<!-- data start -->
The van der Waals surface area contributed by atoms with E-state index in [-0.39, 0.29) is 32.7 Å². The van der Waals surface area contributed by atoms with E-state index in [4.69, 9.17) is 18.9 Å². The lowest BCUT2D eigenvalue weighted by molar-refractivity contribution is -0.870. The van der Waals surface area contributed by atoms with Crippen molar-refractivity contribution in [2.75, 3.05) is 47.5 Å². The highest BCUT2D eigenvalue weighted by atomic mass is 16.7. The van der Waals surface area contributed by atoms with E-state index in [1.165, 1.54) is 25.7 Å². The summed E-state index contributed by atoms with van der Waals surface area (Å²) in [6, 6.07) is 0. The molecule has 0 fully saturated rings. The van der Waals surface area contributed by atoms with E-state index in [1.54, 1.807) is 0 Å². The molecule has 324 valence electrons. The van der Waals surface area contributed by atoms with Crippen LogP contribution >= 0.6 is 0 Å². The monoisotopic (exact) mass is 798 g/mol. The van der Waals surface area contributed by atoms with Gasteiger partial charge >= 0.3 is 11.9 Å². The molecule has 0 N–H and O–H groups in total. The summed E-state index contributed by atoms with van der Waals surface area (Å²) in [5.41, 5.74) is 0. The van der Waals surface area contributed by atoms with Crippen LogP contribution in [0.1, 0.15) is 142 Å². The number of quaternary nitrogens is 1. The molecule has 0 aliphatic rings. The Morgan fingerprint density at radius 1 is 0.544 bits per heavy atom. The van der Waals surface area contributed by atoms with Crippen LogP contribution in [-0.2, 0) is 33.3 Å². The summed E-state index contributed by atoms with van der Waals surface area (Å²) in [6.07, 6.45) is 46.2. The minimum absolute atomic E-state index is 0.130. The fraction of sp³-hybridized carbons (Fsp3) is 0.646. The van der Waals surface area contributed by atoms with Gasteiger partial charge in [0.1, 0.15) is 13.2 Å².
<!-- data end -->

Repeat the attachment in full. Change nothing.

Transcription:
The van der Waals surface area contributed by atoms with E-state index in [-0.39, 0.29) is 32.7 Å². The van der Waals surface area contributed by atoms with E-state index in [4.69, 9.17) is 18.9 Å². The lowest BCUT2D eigenvalue weighted by molar-refractivity contribution is -0.870. The van der Waals surface area contributed by atoms with Crippen molar-refractivity contribution in [2.75, 3.05) is 47.5 Å². The highest BCUT2D eigenvalue weighted by atomic mass is 16.7. The van der Waals surface area contributed by atoms with E-state index in [1.165, 1.54) is 25.7 Å². The summed E-state index contributed by atoms with van der Waals surface area (Å²) in [6, 6.07) is 0. The molecule has 0 fully saturated rings. The van der Waals surface area contributed by atoms with E-state index in [1.54, 1.807) is 0 Å². The molecule has 324 valence electrons. The van der Waals surface area contributed by atoms with Crippen LogP contribution >= 0.6 is 0 Å². The monoisotopic (exact) mass is 798 g/mol. The van der Waals surface area contributed by atoms with Gasteiger partial charge >= 0.3 is 11.9 Å². The molecule has 0 N–H and O–H groups in total. The summed E-state index contributed by atoms with van der Waals surface area (Å²) in [5.41, 5.74) is 0. The van der Waals surface area contributed by atoms with Crippen LogP contribution in [0.1, 0.15) is 142 Å². The number of quaternary nitrogens is 1. The molecule has 0 aliphatic rings. The Morgan fingerprint density at radius 1 is 0.544 bits per heavy atom. The van der Waals surface area contributed by atoms with Crippen LogP contribution in [-0.2, 0) is 33.3 Å². The summed E-state index contributed by atoms with van der Waals surface area (Å²) in [6.07, 6.45) is 46.2. The minimum absolute atomic E-state index is 0.130. The fraction of sp³-hybridized carbons (Fsp3) is 0.646. The van der Waals surface area contributed by atoms with Gasteiger partial charge in [0.1, 0.15) is 13.2 Å².